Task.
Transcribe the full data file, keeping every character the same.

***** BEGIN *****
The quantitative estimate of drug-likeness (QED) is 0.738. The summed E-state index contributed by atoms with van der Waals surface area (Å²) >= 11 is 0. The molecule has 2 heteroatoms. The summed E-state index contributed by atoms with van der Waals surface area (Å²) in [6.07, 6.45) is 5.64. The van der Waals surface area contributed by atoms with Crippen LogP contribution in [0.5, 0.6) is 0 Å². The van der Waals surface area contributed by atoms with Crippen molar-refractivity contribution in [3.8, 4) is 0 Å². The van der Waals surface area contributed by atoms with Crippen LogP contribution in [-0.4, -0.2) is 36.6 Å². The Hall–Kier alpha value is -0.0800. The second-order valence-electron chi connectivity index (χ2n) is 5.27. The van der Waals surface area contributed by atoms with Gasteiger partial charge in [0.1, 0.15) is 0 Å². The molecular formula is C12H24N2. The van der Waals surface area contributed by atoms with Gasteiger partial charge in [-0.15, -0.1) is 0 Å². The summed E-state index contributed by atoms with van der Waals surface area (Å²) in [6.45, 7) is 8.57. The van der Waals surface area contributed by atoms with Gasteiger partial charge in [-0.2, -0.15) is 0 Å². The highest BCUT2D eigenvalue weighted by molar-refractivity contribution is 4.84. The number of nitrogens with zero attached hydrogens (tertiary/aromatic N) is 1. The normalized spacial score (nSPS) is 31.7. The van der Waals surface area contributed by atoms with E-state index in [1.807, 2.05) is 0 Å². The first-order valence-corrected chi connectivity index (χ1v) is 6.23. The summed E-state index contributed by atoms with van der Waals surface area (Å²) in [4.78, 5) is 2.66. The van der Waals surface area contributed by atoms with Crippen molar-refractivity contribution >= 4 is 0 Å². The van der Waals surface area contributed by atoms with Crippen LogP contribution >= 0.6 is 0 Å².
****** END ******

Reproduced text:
The quantitative estimate of drug-likeness (QED) is 0.738. The summed E-state index contributed by atoms with van der Waals surface area (Å²) >= 11 is 0. The molecule has 2 heteroatoms. The summed E-state index contributed by atoms with van der Waals surface area (Å²) in [6.07, 6.45) is 5.64. The van der Waals surface area contributed by atoms with Crippen LogP contribution in [0.5, 0.6) is 0 Å². The van der Waals surface area contributed by atoms with Crippen molar-refractivity contribution in [3.8, 4) is 0 Å². The van der Waals surface area contributed by atoms with Crippen LogP contribution in [-0.4, -0.2) is 36.6 Å². The Hall–Kier alpha value is -0.0800. The second-order valence-electron chi connectivity index (χ2n) is 5.27. The van der Waals surface area contributed by atoms with Gasteiger partial charge in [0.1, 0.15) is 0 Å². The molecular formula is C12H24N2. The van der Waals surface area contributed by atoms with Gasteiger partial charge in [-0.15, -0.1) is 0 Å². The summed E-state index contributed by atoms with van der Waals surface area (Å²) in [6.45, 7) is 8.57. The van der Waals surface area contributed by atoms with Gasteiger partial charge in [-0.2, -0.15) is 0 Å². The highest BCUT2D eigenvalue weighted by molar-refractivity contribution is 4.84. The number of nitrogens with zero attached hydrogens (tertiary/aromatic N) is 1. The normalized spacial score (nSPS) is 31.7. The van der Waals surface area contributed by atoms with E-state index in [1.807, 2.05) is 0 Å². The first-order valence-corrected chi connectivity index (χ1v) is 6.23. The summed E-state index contributed by atoms with van der Waals surface area (Å²) in [4.78, 5) is 2.66. The van der Waals surface area contributed by atoms with Crippen molar-refractivity contribution >= 4 is 0 Å². The van der Waals surface area contributed by atoms with Crippen LogP contribution >= 0.6 is 0 Å².